A few weeks ago, I had the pleasure of meeting with Gavin, who, along with his partner Teresa, is in the process of trying to renovate and open an old firehouse on Pacific Ave. To call it an adventure is a pretty grand understatement. The firehouse in question is Firehouse 8 at 1648 Pacific Ave. in the Nob Hill neighborhood. Firehouse 8 originally went into service in 1917, and served the city until it was closed in 1980 due to budget cuts (sound familiar?). It was used for storage from 1980 until it was sold at auction in 2006.
Gavin and Teresa were the successful bidders at auction, and shortly thereafter embarked upon their quest to turn a beautiful relic into a historic community resource. The only problem? Transforming Firehouse 8 has hit more snags and cost much more than anticipated. In fact, Gavin and Teresa are actively looking for partners to help them finish out the project. Read on, and you’ll discover that rehabbing a firehouse isn’t nearly as simple as you might imagine.
Where to start?
How about with zoning! Since it was a public firehouse, the building was zoned – you guessed it – public. Obviously, one of the first things you’ll have to do is work with planning and zoning to have the building re-zoned for its intended use. While it might sound simple, the reality of the process is that it takes years, involves numerous specialists and attorneys, and doesn’t come cheap.
Next, add some steel
Like pretty much any other brick building built in the 1910′s, Firehouse 8 ended up on the city’s unreinforced masonry building (UMB) list. Which means that without seismic retrofitting, ain’t nothing or nobody going to set foot in the building (at least, officially). So, cue the sound for structural engineers, lots of steel, and a very large bill.
No poles for you!
While firemen and women might be well trained in the art of pole-sliding, it simply isn’t an acceptable way to traverse floors, particularly in the age of ADA requirements. While fixing up the stairs is always a must, if you guessed that an elevator is the solution to the problem, you’d be right. And while elevators are great for whisking you from one floor to the next, regardless of your physical fitness, they don’t come cheap and they require electricity.
Apparently, when installing an elevator you need more than just an extension cord and some power-strips. In fact, as you’ll see in the picture below, you’ll need one very large electrical panel. And unless you’ve got an Amex Black, don’t plan on putting it on your credit card. By the time it’s installed and connected, you’ll be well into the six figures. And that doesn’t even take into account the paperwork and time you’re going to spend to actually install and connect the panel.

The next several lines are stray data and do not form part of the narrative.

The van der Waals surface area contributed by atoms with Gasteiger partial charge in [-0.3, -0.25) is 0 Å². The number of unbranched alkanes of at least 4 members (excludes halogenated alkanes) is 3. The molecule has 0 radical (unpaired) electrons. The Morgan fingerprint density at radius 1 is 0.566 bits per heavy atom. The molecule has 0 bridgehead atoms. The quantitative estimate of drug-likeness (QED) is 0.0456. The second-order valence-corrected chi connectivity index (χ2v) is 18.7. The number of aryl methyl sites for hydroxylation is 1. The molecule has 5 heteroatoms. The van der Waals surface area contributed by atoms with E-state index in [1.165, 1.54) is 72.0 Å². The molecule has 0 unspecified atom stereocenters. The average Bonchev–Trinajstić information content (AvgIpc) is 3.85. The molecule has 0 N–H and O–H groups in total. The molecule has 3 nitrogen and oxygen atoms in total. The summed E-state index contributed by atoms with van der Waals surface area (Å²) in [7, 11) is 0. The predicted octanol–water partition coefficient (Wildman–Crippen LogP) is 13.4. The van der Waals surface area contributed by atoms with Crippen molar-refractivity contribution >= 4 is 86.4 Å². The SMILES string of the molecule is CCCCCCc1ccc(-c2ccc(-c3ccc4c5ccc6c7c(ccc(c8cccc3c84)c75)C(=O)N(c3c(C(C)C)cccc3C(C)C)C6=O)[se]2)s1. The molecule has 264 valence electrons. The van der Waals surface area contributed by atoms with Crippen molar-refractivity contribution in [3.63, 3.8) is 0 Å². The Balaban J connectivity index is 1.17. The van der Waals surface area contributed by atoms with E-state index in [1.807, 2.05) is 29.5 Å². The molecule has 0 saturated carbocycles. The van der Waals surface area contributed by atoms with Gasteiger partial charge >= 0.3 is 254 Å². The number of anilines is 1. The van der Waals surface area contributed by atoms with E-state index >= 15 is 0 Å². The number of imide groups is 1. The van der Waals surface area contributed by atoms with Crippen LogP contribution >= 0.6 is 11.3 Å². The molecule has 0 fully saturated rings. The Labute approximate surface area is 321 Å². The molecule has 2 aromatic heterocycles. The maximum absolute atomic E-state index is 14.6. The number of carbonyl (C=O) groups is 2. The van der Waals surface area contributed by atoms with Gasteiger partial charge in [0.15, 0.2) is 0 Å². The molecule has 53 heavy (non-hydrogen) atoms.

Are you getting the picture?
By now, smart reader, you’re probably getting the picture that converting a historic firehouse into a modern structure that will be publicly accessible is a large project. And expensive. Well, very expensive. And you’d be right!
That said, Gavin and Teresa have continued ahead with their vision of transforming Firehouse 8 into a place where people can meet, socialize, and flourish together. Their vision turns the ground floor into a mixed retail space with a cafe, with a preference for local artisans, suppliers & vendors. On the second floor (up that brand new elevator) will be a community space available for rental: seminars, meetings, gallery openings, weddings & special occasions.
This is where YOU can help!
As I mentioned back at the beginning (before we re-zoned, re-engineered, and re-wired Firehouse 8), Firehouse 8 is actively looking for investors that can help them turn their dream into a reality. Have a little cash in the bank after your IPO? How about investing in a firehouse! If you are in a position to make a five-figure, short-term, low-interest (remember, this is for the public good!) loan, then get in touch with Gavin or Teresa.
And because I’ve learned that everybody loves firehouse pictures, here are a bunch more of Historic Firehouse 8:
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